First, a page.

HF SSB Radiotelephone, Telex and Email Frequencies and Channels
ShipCom LLC :: Marine HF Radiotelephone and HF Single SideBand Email
You should hear their KLB station very well.....

b) For WeFax (weather charts).....
You should also be able to receive USCG NMC (Pt. Reyes, CA) wefax transmissions......have a look here for details...
NWS Radiofax
http://weather.noaa.gov/pub/fax/hfreyes.txt
Try 8682 first....and then tune the other frequencies as needed....
(You also may find NOJ, Kodiak, AK wefax broadcasts to be useful as well...)

And, in addition to Canada's CFH, braodcasts from Nova Scotia, you have VFA (Inuvik), VFF (Iqaluit, NWT) and VFR (Resloute).....all broadcasting wefax.....
See the worldwide schedule here:
http://www.nws.noaa.gov/om/marine/rfax.pdf

c) For text weather.....
You should also be able to rceive NMC (Pt. Reyes, CA) radiotext (SITOR) weather broadcats.....have a look here:
USCG HF SITOR


d) You may also find other (ham radio, etc.) sources of info, weather, news, communications, etc. to be useful to tune into....
Try the Maritime Mobile Service Net, on the 20 meter ham radio band, at 14.300mhz.....almost anytime...but mainly from 9am PST thru 9pm PST..
Maritime Mobile Service Network



4) PLEASE, don't give up on your HF radio....it DOES work!!!

Quote:
Better yet, skip the archaic HF radio all together and use dial up through a sat phone to get GRIB files. If I were in a remote inlet somewhere up the inside passage, would I be able to call for help with this thing?
Brennen, HF radio is NOT archaic at all......you just need to learn some of its uses (and particulars) before becoming proficient at it....
I've been doing this for 35 years....but, it will NOT take that long!!!! Believe me, you'll get the hang of it quickly.....I just suspect that nobody has ever explained it all to you......until now....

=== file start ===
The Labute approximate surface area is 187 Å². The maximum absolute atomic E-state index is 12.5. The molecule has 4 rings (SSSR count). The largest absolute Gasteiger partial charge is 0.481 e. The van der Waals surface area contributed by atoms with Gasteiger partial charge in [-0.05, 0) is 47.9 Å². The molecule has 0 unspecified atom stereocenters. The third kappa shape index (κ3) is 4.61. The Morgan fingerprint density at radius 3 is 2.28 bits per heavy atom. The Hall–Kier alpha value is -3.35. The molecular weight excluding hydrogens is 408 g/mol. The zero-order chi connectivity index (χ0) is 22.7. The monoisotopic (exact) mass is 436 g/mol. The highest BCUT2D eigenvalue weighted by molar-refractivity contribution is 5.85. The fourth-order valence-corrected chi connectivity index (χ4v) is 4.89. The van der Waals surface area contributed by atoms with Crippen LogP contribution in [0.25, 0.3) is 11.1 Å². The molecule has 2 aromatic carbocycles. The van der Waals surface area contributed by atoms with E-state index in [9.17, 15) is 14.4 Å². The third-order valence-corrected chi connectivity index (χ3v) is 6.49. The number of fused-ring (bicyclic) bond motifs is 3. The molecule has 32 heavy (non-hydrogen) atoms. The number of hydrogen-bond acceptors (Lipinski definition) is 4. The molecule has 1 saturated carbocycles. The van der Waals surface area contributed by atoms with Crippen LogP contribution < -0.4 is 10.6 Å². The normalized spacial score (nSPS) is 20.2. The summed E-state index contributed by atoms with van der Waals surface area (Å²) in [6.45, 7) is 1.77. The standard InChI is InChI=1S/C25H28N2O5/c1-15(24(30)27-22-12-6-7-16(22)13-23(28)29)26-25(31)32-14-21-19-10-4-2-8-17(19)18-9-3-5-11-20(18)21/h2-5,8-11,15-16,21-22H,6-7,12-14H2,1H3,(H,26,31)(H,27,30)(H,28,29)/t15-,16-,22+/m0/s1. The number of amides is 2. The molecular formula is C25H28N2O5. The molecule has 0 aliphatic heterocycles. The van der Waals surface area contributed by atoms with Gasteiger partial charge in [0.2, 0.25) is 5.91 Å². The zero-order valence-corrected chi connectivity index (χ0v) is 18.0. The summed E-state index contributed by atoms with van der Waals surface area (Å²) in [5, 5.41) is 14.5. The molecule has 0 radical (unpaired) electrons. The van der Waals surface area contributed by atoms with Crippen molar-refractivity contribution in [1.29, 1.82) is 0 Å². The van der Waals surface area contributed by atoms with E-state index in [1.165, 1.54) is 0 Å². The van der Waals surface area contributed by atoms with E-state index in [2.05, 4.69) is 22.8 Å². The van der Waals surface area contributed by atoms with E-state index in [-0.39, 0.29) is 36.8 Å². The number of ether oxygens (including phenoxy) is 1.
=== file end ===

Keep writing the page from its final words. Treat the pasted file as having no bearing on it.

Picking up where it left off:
And, the answer is: YES....
Yes, if you were in a remote inlet somewhere, you WOULD be able to use this thing to call you help......it's actually going to be your best way to call for help, and maybe your only way.....except for a new EPIRB, the Ico M802 (properly installed) is a very reliable piece of "saftey gear".....
No question about it.....


5) To sum up....
Get away from the marina, listen at the scheduled times on the correct frequencies / channels, and you should hear quite a bit.....
And, we'll cover the details on transmitting and "optimal" frequencies / channels, later on....

{Oh, one last point....don't sweat the "stand-offs" for the GTO-15 wire.....if the lower part of yoru stay (below the bottom insulator) is NOT grounded, the stand-offs won't make a difference......if the lower part IS grounded, simply remove the grounding wire, and all is well with the world...}

I do hope this helps.....if not, please continue to ask questions.....and we'll be here to help....

Fair winds...

John
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Old 24-12-2009, 19:37   #30
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John,

Thanks for all the information and the encouragement. I'm looking forward to getting back to the boat in a few months to finish the installation and use the radio some more. Its good to know that I will be able to hear a clear signal at some point. Especially after spending a fair bit of money on a transceiver and tuner.

Brennan